The River of No Return – Fins and Feathers Bozeman
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The River of No Return

Check out Ron’s latest adventure:

Take one off my bucket list . . . my wife, a couple of friends and I floated and fished for 6 days on the Middle Fork of the Salmon River in the Frank Church-River of No Return Wilderness Area in Idaho. We used a commercial outfitter and took the “all drift boat option” to dry fly fish for westslope cutthroat trout. The outfitter sent the “sweep” boat and rafts with supplies downriver ahead of us to set up camp every day.

It is hard not to mention the spectacular canyon views and the amenities provided by the outfitter that came with this trip, but I will stick with giving you a fishing/river report. Helfrich Outfitters has floated this river since the early 1900’s starting with their great grandfather Prince, who helped pioneer the river. In fact, we had a 4th generation Helfrich rowing one of the specially handcrafted wooden drift boats. They said it was the lowest they had seen the river during the 1st week of July. As with the rivers in our Bozeman, Montana area, the mornings fished well and the afternoon slowed down. We were hoping to hit the golden stone/salmon fly hatch, but it had started early this year due to low water and was pretty much burned off before our float, although there were a few around in the afternoon. We had decent fishing in the mornings with caddis and attractor patterns. There was a good flight of tan moths the cutts keyed in on. In the afternoons I switched to a foam golden stone pattern along with an attractor dry that generated some good action. We got into bigger fish with the golden foam pattern (a version of the Henry’s Fork Golden Stone) and kept it on later on in the trip for the morning fish.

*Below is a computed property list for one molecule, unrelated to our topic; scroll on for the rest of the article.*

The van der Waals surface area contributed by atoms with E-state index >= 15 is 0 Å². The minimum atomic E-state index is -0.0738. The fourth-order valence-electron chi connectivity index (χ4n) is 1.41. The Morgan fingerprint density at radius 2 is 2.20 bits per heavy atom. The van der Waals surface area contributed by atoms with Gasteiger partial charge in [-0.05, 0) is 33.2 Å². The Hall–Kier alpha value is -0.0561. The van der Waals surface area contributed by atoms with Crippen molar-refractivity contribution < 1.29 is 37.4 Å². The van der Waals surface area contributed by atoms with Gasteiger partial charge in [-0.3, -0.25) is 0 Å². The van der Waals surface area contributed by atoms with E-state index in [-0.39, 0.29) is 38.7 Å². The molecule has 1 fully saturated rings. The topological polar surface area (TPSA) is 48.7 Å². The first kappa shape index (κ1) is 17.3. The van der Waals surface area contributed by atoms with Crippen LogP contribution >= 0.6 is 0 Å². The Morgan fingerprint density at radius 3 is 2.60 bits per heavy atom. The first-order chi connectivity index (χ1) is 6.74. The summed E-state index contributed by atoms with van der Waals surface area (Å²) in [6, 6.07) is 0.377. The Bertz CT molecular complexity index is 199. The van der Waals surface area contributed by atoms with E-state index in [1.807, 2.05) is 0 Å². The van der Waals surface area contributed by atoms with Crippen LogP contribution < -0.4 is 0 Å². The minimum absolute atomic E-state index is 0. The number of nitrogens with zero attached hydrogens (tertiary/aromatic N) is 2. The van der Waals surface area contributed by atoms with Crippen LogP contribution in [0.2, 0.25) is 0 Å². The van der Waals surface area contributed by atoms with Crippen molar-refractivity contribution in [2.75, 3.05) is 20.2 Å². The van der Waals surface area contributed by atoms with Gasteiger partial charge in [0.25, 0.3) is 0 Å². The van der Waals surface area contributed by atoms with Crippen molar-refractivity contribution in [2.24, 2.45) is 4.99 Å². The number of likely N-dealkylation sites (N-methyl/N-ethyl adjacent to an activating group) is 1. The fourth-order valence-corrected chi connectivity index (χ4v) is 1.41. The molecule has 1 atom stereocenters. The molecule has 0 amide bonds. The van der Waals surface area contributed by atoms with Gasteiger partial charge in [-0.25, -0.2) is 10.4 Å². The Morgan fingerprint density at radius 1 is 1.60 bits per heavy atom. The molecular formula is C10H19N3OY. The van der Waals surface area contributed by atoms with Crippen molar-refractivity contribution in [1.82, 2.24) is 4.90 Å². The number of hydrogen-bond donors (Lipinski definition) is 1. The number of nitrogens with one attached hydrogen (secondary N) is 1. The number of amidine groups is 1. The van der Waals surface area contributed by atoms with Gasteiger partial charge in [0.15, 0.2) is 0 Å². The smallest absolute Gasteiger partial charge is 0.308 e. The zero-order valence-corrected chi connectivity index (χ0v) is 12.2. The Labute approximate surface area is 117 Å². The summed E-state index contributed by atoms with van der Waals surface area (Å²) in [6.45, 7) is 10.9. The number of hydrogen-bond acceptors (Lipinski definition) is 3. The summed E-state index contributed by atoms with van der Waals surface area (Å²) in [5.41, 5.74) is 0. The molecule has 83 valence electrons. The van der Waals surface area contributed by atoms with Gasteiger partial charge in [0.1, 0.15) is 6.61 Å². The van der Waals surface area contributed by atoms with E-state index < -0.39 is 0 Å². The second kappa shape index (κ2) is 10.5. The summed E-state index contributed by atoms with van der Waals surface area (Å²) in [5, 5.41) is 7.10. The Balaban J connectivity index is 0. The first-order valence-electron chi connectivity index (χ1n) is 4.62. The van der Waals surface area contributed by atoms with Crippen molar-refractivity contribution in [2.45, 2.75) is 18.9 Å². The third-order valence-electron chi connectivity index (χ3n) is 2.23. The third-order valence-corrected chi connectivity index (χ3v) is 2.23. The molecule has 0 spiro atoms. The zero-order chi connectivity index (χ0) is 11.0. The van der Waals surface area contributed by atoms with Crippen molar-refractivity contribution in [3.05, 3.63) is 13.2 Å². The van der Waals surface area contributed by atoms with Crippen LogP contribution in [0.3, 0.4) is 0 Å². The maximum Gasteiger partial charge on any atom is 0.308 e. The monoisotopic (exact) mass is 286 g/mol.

We caught cutthroats that ran from 8 to 14 inches. A 16 inch fish and over was rare this trip, although we did land some. I shared the drift boat with my wife, Kathy, and we averaged hooking and including “missed opportunities,” 30 to 40 fish a day and landing half that many. The guides liked to use the “refloat” technique while fishing tandem dry flies downstream. You would do a pile cast and mend your flies downstream then lift your rod up and move your flies upstream for a 2nd or more drift. This method produced a lot of strikes, especially when you started to skate your flies to change drifting lanes. I did try this method on the Gallatin River the other day along some brushy banks and it worked pretty good. In my opinion, the bigger cutthroats wanted a longer drift cast tight along the boulders and/or cliffs. This made the fishing more challenging and frankly a lot more fun than the refloat method. I can see this method would be very productive when the fish are on the bite which would produce the 50-100 fish days the river is famous for.

I did try to target some bull trout on the deeper lies with my streamer rod without success; however I did catch a 16 inch bull on the golden stone dry fly pattern during the trip.
On the way back home we talked about how this trip rated. I initially rated it an 8 out of 10 due to the slow afternoon fishing and smaller sizes, but after thinking about it a while I changed my rating to a 10. Where else can you cast dry flies all day in a wooden drift boat through a multitude of formidable rapids in one of most remote and spectacular canyons in North America? It is not all about the fishing sometimes, and we forget the venues fly fishing can take you.